Jan Hamilton , MS, PMHNP, 
Psychiatric Nurse Practitioner

Doorways LLC.

 1825 E. Northern Ave. 

Suite 200

Phoenix, AZ 85020


(602) 997-2880  


A Note from Jan
Founder of Doorways 

This info is from a recent article from Harvard Medical School that I thought was worth sharing. 

The results are in from the 2015 National Youth Risk Behavior Survey (YRBS). 

There is a lot to celebrate - but there are also some trends that parents, and everyone who spends time with or works with teens, should know about.
The YRBS is a nationwide survey of high school students conducted every two years. More than 15,000 students participated in the 2015 survey. The point of the survey is to monitor behaviors that can put the health and safety of teens at risk. 

It's a confidential survey that allows teens to admit to things they might not want to admit to their parents and teachers. The more we know what is going on, the more we can put things in place to keep teens healthier and safer.
Here's the good news:  
  • Cigarette smoking among teens has dropped to its lowest level since the survey began in 1991. Back then, 28% smoked; in 2015, that number was 11%.
  • Soda consumption is down too; the percentage of teens having one or more sodas a day dropped from 27% in 2013 to 20% in 2015.
  • Physical fighting is also the lowest it's been since 1991; it has dropped from 42% to 23%.
  • Fewer teens are having sex. In 1991, 38% of high schoolers reported having had sex; in 2015 that number was 30% (down from 34% in 2013).
This is all good news. But there were also some worrisome trends:  
  • While they aren't smoking as much, they are using e-cigarettes more: 24% reported using one in the past month. This could lead to nicotine addiction and other health problems.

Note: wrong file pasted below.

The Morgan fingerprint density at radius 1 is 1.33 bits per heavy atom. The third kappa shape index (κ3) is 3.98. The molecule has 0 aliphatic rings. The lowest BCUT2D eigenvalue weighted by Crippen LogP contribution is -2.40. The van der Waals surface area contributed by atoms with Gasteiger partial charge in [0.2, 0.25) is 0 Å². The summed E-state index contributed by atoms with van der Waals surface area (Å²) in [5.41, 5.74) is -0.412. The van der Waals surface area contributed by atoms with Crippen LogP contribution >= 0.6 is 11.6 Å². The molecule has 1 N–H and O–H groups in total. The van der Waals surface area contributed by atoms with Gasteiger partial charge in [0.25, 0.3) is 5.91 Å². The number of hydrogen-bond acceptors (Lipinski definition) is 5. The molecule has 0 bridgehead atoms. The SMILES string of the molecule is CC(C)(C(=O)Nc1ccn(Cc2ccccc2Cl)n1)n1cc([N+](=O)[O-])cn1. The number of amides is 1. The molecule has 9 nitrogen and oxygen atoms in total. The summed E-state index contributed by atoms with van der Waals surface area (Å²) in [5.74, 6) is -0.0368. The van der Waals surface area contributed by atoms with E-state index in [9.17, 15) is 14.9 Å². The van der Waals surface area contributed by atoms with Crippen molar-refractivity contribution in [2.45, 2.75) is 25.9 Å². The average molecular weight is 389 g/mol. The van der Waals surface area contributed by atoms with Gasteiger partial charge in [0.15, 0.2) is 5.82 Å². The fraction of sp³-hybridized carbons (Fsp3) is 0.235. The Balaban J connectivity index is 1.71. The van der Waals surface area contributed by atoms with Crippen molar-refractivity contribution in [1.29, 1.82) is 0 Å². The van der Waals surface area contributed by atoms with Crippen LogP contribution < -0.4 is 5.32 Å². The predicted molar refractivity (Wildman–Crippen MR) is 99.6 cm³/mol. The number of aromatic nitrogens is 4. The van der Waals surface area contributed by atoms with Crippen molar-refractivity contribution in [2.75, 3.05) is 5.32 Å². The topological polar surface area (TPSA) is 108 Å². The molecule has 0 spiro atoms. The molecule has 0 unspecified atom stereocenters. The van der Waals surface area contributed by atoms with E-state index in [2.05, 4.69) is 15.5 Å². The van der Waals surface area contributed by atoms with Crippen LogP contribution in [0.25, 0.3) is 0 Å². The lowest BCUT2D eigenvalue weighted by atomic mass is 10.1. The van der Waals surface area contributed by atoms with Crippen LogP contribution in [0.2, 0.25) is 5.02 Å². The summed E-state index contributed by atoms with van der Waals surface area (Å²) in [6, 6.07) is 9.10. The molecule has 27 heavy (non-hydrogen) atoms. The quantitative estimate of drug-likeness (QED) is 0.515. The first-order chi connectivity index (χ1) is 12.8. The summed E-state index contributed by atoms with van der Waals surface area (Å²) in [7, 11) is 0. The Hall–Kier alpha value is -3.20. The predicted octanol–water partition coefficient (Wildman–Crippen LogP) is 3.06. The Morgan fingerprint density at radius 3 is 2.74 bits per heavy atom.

• They aren't getting into fights, but they don't necessarily feel safer: 6% of students reported missing at least one day of school in the past month because of safety concerns.
  • They are having less sex, but they aren't using condoms: after going up in the late 90s and early 2000s, condom use has dropped from 63% in 2003 to 57% in 2015.
Not surprisingly, technology is leading to some risky behavior:
  • Computer use for more than 3 hours a day (for non-school stuff) has nearly doubled, from 22% in 2003 to 42% in 2015. That's a lot of sedentary time.
  • Among teens that drive, 42% report texting or e-mailing while driving in the past month. That is terrifying.
If you have teens in your life, talk to them about the findings in this survey. Find out what they are doing - and talk to them about making choices that keep them safe and healthy, not just now but in the future too. These aren't easy conversations to have, but they are incredibly important. They could literally save lives.

Let us know how we can help you. 

Provider Spotlight

Stephanie Otte, LAC
Licensed Associate Counselor

We are excited to welcome Stephanie Ott to our team!

Stephanie graduated with her Masters of Counseling from Arizona State University. Stephanie has worked with adolescents and young adults for eight years tutoring, mentoring, and on staff/ volunteering with Young Life. 

Stephanie specializes in topics such as anxiety, self-esteem, depression, anger management, trauma abuse and recovery, and conflict-resolution. Stephanie is a Licensed Associate Counselor with Doorways and works primarily with the OCD/Anxiety and DBT Intensive Outpatient Programs.

Now Hiring!

We are growing!  Please share with anyone you know who would like to work in a fun, faith-based environment, helping teens, young adults and their families. It's a rewarding career and the need is great! 

Check out these job openings. Click links for more information and to apply.
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Now Enrolling!

Adolescent Eating Disorder Support Group

For males and females ages 13-17. Meets weekly. 

Tuesdays from 5-6:15 pm

Eating Disorder Support Group for Young Adults

For males and females ages 18-25.  Meets weekly. 

Fridays from 11-12:15 pm

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